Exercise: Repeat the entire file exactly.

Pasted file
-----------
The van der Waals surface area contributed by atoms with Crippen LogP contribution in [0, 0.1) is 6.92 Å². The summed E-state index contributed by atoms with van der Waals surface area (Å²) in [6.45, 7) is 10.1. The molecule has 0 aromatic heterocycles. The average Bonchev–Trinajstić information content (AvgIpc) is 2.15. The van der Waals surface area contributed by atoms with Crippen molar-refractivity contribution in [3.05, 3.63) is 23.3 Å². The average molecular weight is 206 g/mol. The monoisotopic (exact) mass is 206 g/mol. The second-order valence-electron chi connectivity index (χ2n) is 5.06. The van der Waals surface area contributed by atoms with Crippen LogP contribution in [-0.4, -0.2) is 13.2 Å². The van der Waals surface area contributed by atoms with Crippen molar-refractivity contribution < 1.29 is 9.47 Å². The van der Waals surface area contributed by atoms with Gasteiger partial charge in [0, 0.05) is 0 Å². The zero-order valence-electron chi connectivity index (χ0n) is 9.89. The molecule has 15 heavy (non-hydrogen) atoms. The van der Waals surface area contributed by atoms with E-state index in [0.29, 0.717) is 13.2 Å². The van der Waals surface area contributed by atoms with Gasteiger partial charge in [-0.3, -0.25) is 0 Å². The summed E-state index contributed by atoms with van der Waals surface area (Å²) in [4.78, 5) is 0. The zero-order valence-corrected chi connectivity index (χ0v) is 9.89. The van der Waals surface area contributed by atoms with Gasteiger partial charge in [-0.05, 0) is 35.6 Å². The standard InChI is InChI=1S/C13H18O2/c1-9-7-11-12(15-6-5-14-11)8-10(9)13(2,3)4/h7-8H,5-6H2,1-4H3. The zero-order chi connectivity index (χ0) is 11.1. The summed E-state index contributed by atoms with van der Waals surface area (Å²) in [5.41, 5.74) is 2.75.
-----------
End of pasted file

The van der Waals surface area contributed by atoms with Crippen LogP contribution in [0, 0.1) is 6.92 Å². The summed E-state index contributed by atoms with van der Waals surface area (Å²) in [6.45, 7) is 10.1. The molecule has 0 aromatic heterocycles. The average Bonchev–Trinajstić information content (AvgIpc) is 2.15. The van der Waals surface area contributed by atoms with Crippen molar-refractivity contribution in [3.05, 3.63) is 23.3 Å². The average molecular weight is 206 g/mol. The monoisotopic (exact) mass is 206 g/mol. The second-order valence-electron chi connectivity index (χ2n) is 5.06. The van der Waals surface area contributed by atoms with Crippen LogP contribution in [-0.4, -0.2) is 13.2 Å². The van der Waals surface area contributed by atoms with Crippen molar-refractivity contribution < 1.29 is 9.47 Å². The van der Waals surface area contributed by atoms with Gasteiger partial charge in [0, 0.05) is 0 Å². The zero-order valence-electron chi connectivity index (χ0n) is 9.89. The molecule has 15 heavy (non-hydrogen) atoms. The van der Waals surface area contributed by atoms with E-state index in [0.29, 0.717) is 13.2 Å². The van der Waals surface area contributed by atoms with Gasteiger partial charge in [-0.3, -0.25) is 0 Å². The summed E-state index contributed by atoms with van der Waals surface area (Å²) in [4.78, 5) is 0. The zero-order valence-corrected chi connectivity index (χ0v) is 9.89. The van der Waals surface area contributed by atoms with Gasteiger partial charge in [-0.05, 0) is 35.6 Å². The standard InChI is InChI=1S/C13H18O2/c1-9-7-11-12(15-6-5-14-11)8-10(9)13(2,3)4/h7-8H,5-6H2,1-4H3. The zero-order chi connectivity index (χ0) is 11.1. The summed E-state index contributed by atoms with van der Waals surface area (Å²) in [5.41, 5.74) is 2.75.